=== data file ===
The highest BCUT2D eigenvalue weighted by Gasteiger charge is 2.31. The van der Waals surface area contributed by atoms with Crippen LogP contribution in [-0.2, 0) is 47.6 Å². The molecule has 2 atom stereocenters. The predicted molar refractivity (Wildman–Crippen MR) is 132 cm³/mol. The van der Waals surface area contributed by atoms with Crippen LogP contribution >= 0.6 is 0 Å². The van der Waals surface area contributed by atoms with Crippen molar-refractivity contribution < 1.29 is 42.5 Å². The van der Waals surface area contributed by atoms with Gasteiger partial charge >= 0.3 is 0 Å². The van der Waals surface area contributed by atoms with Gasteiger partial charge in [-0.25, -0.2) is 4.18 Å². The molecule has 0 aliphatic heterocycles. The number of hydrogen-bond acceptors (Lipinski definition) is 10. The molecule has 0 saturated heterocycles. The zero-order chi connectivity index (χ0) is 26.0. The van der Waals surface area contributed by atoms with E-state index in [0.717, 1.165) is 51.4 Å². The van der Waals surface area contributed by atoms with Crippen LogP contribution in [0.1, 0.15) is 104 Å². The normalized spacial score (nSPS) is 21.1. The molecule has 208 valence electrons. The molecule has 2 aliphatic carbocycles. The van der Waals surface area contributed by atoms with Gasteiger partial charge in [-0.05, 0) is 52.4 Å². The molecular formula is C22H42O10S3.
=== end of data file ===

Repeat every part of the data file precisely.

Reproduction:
The highest BCUT2D eigenvalue weighted by Gasteiger charge is 2.31. The van der Waals surface area contributed by atoms with Crippen LogP contribution in [-0.2, 0) is 47.6 Å². The molecule has 2 atom stereocenters. The predicted molar refractivity (Wildman–Crippen MR) is 132 cm³/mol. The van der Waals surface area contributed by atoms with Crippen LogP contribution >= 0.6 is 0 Å². The van der Waals surface area contributed by atoms with Crippen molar-refractivity contribution < 1.29 is 42.5 Å². The van der Waals surface area contributed by atoms with Gasteiger partial charge >= 0.3 is 0 Å². The van der Waals surface area contributed by atoms with Gasteiger partial charge in [-0.25, -0.2) is 4.18 Å². The molecule has 0 aliphatic heterocycles. The number of hydrogen-bond acceptors (Lipinski definition) is 10. The molecule has 0 saturated heterocycles. The zero-order chi connectivity index (χ0) is 26.0. The van der Waals surface area contributed by atoms with E-state index in [0.717, 1.165) is 51.4 Å². The van der Waals surface area contributed by atoms with Crippen LogP contribution in [0.1, 0.15) is 104 Å². The normalized spacial score (nSPS) is 21.1. The molecule has 208 valence electrons. The molecule has 2 aliphatic carbocycles. The van der Waals surface area contributed by atoms with Gasteiger partial charge in [-0.05, 0) is 52.4 Å². The molecular formula is C22H42O10S3.